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On Wednesdays We Wear Red

Union members across the country wear red shirts on Wednesday to show solidarity and to make their voices heard by management in a small way. The practice was started by the Communication Workers of America who wear red on Thursdays in order to honor Gerry Hogan, a member who was killed while on the picket line. The practice has taken on even more significance with recent attacks on workers' rights by legislatures across the country.

We encourage you to wear red on Wednesdays and to organize your fellow workers to do the same. Read some tips below, and be sure tag the UAW in your #RedShirtWednesday photos!

 
TIPS FOR ORGANIZING RED SHIRT WEDNESDAY IN YOUR WORKPLACE
  • Let your fellow workers know in advance, and be sure to remind them to wear red.
  • Bring red accessories, such as bandanas, for others to wear in case they forget their shirt (or want to join in once they see everyone else decked out in red).
  • Start small: concentrate on your department or area. A whole department wearing red can have more impact than a few people spread out across a plant.
  • Let people know why you are wearing red; it’s a great conversation starter about the UAW and rights in the workplace.
  • Post pictures on your social media pages, or those of your local. Ask your fellow workers what their union means to them and share your stories.

Visit aflcio.org/halloween to find union-made goodies for this trick or treat holiday!

Since its inception, since we got here as a nation, America has been about the right to allow its citizens to pick and choose our best and most qualified people for public office.

If things are going to change for the better in this country, organized labor must have a seat at the table, Congressman Mark Pocan told UAW CAP delegates Monday. That means that UAW members are essential to what can turn things around on issues such as fair trade, immigration and workers’ rights.

The burden for change falls on organized labor – the people who have fought, marched and put pressure on elected officials for laws and programs that have kept workers safe on their jobs, kept their communities strong and ensured that there was democracy in the workplace.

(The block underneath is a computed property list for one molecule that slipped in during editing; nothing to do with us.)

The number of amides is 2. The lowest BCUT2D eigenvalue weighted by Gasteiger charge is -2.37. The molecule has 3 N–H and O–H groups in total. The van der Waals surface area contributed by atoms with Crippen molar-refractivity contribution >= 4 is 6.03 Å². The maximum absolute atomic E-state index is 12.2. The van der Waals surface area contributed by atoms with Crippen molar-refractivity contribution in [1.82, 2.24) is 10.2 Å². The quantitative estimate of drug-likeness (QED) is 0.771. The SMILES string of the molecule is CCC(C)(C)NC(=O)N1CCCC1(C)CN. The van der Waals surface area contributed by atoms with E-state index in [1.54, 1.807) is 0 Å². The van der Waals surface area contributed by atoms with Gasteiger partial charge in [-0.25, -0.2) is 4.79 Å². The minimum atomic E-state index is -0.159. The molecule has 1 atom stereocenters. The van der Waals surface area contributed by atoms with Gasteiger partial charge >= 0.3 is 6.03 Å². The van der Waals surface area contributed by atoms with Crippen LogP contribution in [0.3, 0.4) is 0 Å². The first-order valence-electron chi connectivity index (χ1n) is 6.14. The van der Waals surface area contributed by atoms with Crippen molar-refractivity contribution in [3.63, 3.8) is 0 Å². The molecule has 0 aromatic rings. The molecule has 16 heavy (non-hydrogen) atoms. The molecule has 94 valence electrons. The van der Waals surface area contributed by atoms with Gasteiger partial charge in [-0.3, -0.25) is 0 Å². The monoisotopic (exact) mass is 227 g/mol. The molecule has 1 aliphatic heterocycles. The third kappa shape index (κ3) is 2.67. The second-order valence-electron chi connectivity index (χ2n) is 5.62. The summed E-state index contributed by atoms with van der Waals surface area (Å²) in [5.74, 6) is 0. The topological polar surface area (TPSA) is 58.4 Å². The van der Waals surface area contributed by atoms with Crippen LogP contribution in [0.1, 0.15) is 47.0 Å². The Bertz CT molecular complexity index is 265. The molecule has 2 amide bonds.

It’s been two years since members of Local 42 in Chattanooga, Tennessee, voted to join our union, but with a National Labor Relations Board (NLRB) now dominated by anti-union members, they continue to be denied their rights, UAW President Dennis Williams told union political activists Sunday.

This week, UAW members will gather in Washington D.C. for the 2018 National Community Action Program (CAP) Conference.

Over 1,100 UAW members will attend the four-day conference, which gives members a look at the union's legislative and political priorities for the coming year. This year's conference will focus on immigration, international trade, job creation, and tax reform.

American consumers can make a difference for working men and women when they buy products made right here in the United States, UAW President Dennis Williams told CAP delegates Sunday night.

The UAW’s BuildBuyUSA Program will launch a video contest as an innovative way to create fun and excitement to supporting goods manufactured here because “we have economic power as working men and women in this country,” Williams said.

The program will launch on March 7 with more details to be released soon.

“We believe things change by the power of the wallet,” said Williams.

CAP Committees Educate Members About the Issues

There’s a direct relationship between the ballot box and the bread box, and what the union fights for and wins at the bargaining table can be taken away in the legislative halls.

-Walter P. Reuther

Workers Outraged, City Councilman Levine “Disappointed” at Columbia’s Decision to Break the Law and Refuse to Bargain with Grad Worker Union

The latest issue of Solidarity magazine is now online!

In this issue, Solidarity takes a look at some of the critical issues ahead of the 2018 midterm elections. From fighting the never-ending attacks on the Affordable Care Act to workers; rights, immigration, investing in our infrastructure and fair trade, we need lawmaker who understand Main Street concerns.

As the German autoworkers’ union IG Metall continued to negotiate with German carmakers, 20,000 workers at Volkswagen’s main plant in Wolfsburg walked away from production lines for two hours to express their determination for a fair collective bargaining agreement. In all, a half million workers have participated in three days of strikes at German assembly plants, parts suppliers and other metal shops.